Using social proof to change behaviour
Why is there a laughing track under comedy sketches and why do street musicians place some coins in their hat even before they start playing? Because social proof works.
Social proof is the natural human tendency to follow the majority when faced with a choice. This means you can influence people’s behaviour by showing that most of their peers make a particular choice.
What is social proof?
Humans are social creatures. When we are unsure how to act, we usually look at the majority around us to guide our behaviour. We hate to stand out. If the majority acts in a certain way, this behaviour automatically becomes a lot more appealing. It will seem like the safe choice. The majority has ‘proven’ that this is the way to go. You probably recognize this line of thought; “If everybody does it this way, it must be right.”
How easy it can be to influence what we do, becomes clear when we are surrounded by people who act oddly. If enough people do something unusual, the behaviour quickly becomes accepted. A classic example of this is the elevator experiment below. In the video, one unsuspecting person is tricked. All the other people in the elevator are actors. And these actors’ behaviour turns out to be surprisingly contagious…
In the fifties, psychologist Soloman Asch conducted some experiments in which he showed how people are hard-wired to conform to the group. He made a test subject join a group of other ‘test subjects’ and asked the people in this group one-by-one to tell him which of the lines he showed was the longest. It was not a difficult challenge. In each image he showed the group, one line was clearly longer than the others. But what the test subject didn’t know, was that the other people in the group were all actors. And these actors were instructed to give the WRONG answer every time. The results of this experiment are rather disturbing. The video below clearly shows to what extent people are prepared to adapt to the group in order to fit in.
How can you use social proof to change behaviour?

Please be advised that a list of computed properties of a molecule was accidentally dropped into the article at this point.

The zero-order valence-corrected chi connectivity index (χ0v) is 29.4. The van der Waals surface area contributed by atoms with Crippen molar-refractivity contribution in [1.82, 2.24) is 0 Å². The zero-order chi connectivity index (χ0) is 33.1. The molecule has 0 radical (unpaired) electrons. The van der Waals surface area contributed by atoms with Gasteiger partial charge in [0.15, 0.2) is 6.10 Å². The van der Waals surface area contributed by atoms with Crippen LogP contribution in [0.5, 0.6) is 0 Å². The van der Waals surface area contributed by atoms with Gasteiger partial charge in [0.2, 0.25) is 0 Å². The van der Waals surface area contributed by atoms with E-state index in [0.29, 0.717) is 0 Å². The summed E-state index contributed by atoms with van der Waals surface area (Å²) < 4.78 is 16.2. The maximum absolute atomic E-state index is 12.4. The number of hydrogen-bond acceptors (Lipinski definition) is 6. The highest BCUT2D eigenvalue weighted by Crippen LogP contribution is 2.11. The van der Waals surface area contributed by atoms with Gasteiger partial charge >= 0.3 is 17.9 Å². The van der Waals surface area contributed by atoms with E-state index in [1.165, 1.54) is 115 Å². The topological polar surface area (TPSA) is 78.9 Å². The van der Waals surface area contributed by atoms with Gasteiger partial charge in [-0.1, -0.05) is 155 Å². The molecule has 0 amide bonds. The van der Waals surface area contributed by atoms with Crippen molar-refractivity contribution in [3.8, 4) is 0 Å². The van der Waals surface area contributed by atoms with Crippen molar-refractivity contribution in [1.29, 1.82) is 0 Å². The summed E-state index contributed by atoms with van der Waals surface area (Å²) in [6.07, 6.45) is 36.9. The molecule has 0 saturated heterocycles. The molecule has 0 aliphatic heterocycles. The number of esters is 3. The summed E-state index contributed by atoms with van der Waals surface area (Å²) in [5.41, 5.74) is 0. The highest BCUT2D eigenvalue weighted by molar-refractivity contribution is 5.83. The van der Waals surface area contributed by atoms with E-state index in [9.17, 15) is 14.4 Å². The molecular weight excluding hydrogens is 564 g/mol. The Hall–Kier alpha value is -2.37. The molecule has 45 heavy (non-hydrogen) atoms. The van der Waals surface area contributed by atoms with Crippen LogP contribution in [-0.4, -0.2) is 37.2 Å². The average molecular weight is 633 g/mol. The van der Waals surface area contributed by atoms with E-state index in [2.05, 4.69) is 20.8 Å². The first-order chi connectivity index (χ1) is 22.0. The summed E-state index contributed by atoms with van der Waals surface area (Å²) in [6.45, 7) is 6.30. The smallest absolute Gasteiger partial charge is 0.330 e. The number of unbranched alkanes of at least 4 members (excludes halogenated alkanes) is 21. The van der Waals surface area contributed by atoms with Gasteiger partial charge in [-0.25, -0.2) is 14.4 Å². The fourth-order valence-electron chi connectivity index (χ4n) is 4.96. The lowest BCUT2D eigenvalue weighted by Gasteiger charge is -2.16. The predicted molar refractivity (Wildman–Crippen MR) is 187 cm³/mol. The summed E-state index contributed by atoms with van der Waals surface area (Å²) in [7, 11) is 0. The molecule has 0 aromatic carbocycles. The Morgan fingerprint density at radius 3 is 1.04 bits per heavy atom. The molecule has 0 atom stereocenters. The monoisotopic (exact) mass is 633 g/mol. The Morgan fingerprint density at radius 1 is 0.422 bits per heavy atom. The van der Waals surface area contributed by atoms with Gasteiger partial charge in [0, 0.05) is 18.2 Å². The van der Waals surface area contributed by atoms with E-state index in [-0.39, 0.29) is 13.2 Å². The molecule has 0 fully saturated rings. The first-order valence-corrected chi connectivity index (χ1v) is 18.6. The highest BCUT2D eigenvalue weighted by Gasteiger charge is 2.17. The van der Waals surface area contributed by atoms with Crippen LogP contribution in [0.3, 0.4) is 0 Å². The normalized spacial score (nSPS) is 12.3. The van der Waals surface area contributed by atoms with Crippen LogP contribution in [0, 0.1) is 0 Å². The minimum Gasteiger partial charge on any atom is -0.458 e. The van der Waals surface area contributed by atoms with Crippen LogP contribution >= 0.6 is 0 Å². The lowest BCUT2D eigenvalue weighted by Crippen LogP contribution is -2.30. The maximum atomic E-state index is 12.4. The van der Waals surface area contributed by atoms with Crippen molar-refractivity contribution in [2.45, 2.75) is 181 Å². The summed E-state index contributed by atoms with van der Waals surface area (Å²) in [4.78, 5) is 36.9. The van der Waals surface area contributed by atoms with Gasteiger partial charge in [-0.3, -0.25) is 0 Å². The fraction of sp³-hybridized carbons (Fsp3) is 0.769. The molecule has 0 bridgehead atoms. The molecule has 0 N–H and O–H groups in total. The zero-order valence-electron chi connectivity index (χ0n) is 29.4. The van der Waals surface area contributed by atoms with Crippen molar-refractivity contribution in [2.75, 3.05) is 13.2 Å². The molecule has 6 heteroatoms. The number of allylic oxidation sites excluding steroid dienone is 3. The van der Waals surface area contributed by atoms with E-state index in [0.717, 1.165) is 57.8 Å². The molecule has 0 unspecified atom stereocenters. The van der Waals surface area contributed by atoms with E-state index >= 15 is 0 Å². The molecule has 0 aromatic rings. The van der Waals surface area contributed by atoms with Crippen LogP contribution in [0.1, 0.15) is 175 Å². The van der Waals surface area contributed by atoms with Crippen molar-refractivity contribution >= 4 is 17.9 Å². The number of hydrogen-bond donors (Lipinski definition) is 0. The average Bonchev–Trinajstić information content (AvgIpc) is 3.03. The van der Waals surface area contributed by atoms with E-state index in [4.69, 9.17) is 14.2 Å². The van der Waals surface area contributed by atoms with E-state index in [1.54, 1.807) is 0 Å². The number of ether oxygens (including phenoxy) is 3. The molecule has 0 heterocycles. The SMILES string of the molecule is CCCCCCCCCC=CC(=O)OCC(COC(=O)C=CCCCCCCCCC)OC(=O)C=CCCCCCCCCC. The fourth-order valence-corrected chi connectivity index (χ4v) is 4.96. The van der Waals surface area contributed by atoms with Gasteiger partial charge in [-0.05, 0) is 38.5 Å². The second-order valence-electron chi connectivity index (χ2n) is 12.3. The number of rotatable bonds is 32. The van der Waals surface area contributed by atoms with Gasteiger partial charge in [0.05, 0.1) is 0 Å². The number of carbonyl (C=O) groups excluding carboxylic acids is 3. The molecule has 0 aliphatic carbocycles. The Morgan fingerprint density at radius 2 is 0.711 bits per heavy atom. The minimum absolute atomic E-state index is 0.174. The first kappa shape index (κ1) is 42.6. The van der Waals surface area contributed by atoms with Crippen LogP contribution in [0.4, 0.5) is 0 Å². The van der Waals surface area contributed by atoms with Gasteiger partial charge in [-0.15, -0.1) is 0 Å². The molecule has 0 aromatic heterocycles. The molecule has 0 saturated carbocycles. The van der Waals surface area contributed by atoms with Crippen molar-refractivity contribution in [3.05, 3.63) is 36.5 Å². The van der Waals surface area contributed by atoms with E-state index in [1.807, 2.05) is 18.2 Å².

It’s sobering to see how easy it is to influence seemingly rational people. However, the urge to fit in also offers opportunities. After all, many problems are caused by unwanted behaviour and psychological insights like social proof can be used to help people change their behaviour for the better.
A well-known example of using social proof to influence people’s behaviour is the way in which your energy bill is presented to you. By showing people how their energy consumption compares to similar households, people are subtly ‘nudged’ in the right direction. If the energy bill shows you that you consume more energy than the average household, it will tempt you to lower your energy consumption in the near future. But beware! The same effect can be measured the other way around. If someone notices that the average energy consumption of similar households is HIGHER, then this will be an incentive to start consuming MORE energy.
The more someone identifies with the mentioned majority, the more effective the nudge
Keep in mind that social proof nudges are much more effective if your target audience can identify with the group you mention. We are more inclined to change our behaviour if the people who act in a different way are similar to us.
For example, the sentence ‘75% of guests in this hotel use their towel more than once’ is less effective than the sentence ‘75% of guests in this room use their towel more than once.’ Both sentences will lead to more reuse of towels, but as guests will find it easier to identify with people who STAYED IN THE SAME ROOM, the second sentence will have more impact.
If you pay attention, you’ll encounter this type of nudging quite a lot. Just think of the many varieties of signs and stickers next to waste containers with texts like “Most people in this neighbourhood do not litter around the containers.” You are, in other words, an uncivilized oddball if you throw any garbage on the ground.
Would you like to encourage or discourage certain behaviour? Consider what group of people your target audience identifies with. Next, show that most people in this group act in a way that is desirable. For instance; they throw their garbage bags in the designated container, recycle, reuse their hotel towel, etc. This simple insight might very well convince your target audience to change their own behaviour.